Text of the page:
Mon. Mar 8th, 2021



Made in USA? Tips for Finding Certified American Products

3 min read
Made in the USA? 9 tips for finding certified American products
Photo Credit: Shutterstock

As it turns out, a flag label doesn’t guarantee that a product was born in the “land of the free and the home of the brave.” A recent Consumer Reports survey found that 8 out of 10 consumers would rather buy a domestically made product than an imported one, but it’s difficult to figure out which are the frauds.

To simplify things, spoke to experts who boiled down just how to find those genuine “Made in the USA” goods. Here are some easy tips to help you become a smarter consumer. Plus, we’ll share some of our favorite patriotic finds for everything from your home to your pet to your wardrobe.

1. Know the difference

Believe it or not, “Made in America” and “Made in the USA” are not synonymous. “Made in America” includes products that have been manufactured in the U.S. as well as Mexico and Canada as a result of NAFTA, explained Robert Lowry, managing director of Certified Inc., a company that provides seals of origin. “Made in the USA” means it was solely produced in the United States. According to the FTC definition, all or virtually all of the product has to be made in the United States for it to receive that label.

2. Wording matters

To make matters more complicated, there’s a difference between “Made in the USA” and “Assembled in the USA.” If something is labeled “Assembled in the USA,” it means it’s put together domestically, but not all of the products are necessarily from the United States. It needs to read “Made in the USA” to be a guarantee.

3. Look for the sticker

Matthew Bourke, the spokesperson of the Intellectual Property Rights Center, a division of U.S. Immigration and Customs Enforcement, cautions people to be wary of false stickers. And it should not be a determinant factor for purchasing domestically, Bourke explained in an email. Third-party organizations exist to determine if products are worthy of the “Made in the USA” sticker, but the government does not necessarily regulate them.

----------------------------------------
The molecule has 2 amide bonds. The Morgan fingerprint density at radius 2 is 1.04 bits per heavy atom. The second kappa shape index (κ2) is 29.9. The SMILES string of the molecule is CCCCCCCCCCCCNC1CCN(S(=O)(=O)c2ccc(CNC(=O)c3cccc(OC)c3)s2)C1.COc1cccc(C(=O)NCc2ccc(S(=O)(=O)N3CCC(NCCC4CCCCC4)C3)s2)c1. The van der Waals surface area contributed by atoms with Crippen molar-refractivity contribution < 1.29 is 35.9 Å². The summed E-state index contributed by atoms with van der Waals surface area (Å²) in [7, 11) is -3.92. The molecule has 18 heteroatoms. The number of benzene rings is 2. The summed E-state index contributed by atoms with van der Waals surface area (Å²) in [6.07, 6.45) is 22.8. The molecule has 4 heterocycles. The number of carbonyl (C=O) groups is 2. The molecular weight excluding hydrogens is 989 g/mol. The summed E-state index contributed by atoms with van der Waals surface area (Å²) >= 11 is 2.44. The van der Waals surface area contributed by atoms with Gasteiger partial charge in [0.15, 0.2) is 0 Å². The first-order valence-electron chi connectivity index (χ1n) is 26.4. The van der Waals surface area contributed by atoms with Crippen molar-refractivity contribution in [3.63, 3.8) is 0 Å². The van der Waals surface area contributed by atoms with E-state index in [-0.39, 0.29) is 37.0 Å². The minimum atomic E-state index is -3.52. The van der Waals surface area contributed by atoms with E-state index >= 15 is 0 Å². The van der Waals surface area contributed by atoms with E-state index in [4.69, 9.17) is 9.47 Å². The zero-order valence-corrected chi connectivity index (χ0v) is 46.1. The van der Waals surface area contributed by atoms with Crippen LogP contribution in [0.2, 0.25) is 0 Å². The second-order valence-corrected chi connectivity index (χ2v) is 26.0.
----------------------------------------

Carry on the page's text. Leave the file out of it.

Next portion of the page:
4. Read labels

A major sign of counterfeit apparel is a missing label, Bourke advised. If the label is there, the consumer should check that it is not cut in half from top to bottom, as that is another sign that a product has been tampered with or mislabeled.

5. Check the spelling

When questioning where a product was produced, start by checking how words are spelled in the country of origin or in the directions, Hal Sirkin, senior partner and managing director at Boston Consulting Group told

“In some ways, checking the spelling is the best piece of advice because things from China, for example, often spell flag like ‘flagg,'” said Sirkin. However, he cautioned that foreign manufacturers are becoming more aware of the problem, making it harder to find errors.

6. Be skeptical

Consumers should always question prices that seem like the deal of a lifetime, especially in the online market place. “It’s what our parents told us. If it’s too good to be, it’s probably too good to be true,” said Lowry. He cautions consumers to be especially wary when it comes to luxury goods like perfumes and alcohol.

7. Distrust the flag

The American flag is not necessarily an indicator that something is made in this country. “It’s easier to just stick an American flag on something than to tell people what’s in it,” said Lowry. He explained that manufacturers have a tendency to overuse the flag symbol because they know most people associate it with being American-made. In reality, that’s not the case. Even with the flag, consumers need to check that it says Made in the USA on the label.

8. Identify the origin

It should always be easy to spot the country of origin, according to Bourke, and consumers should be skeptical of products missing a manufacturing company. The U.S. Customs and Border Protection requires all products to have a country of origin mark.

9. Shop responsibly!

Shopping at reputable boutiques and stores is one of the easiest ways to trust that if a product claims to be made in the USA, it really is.


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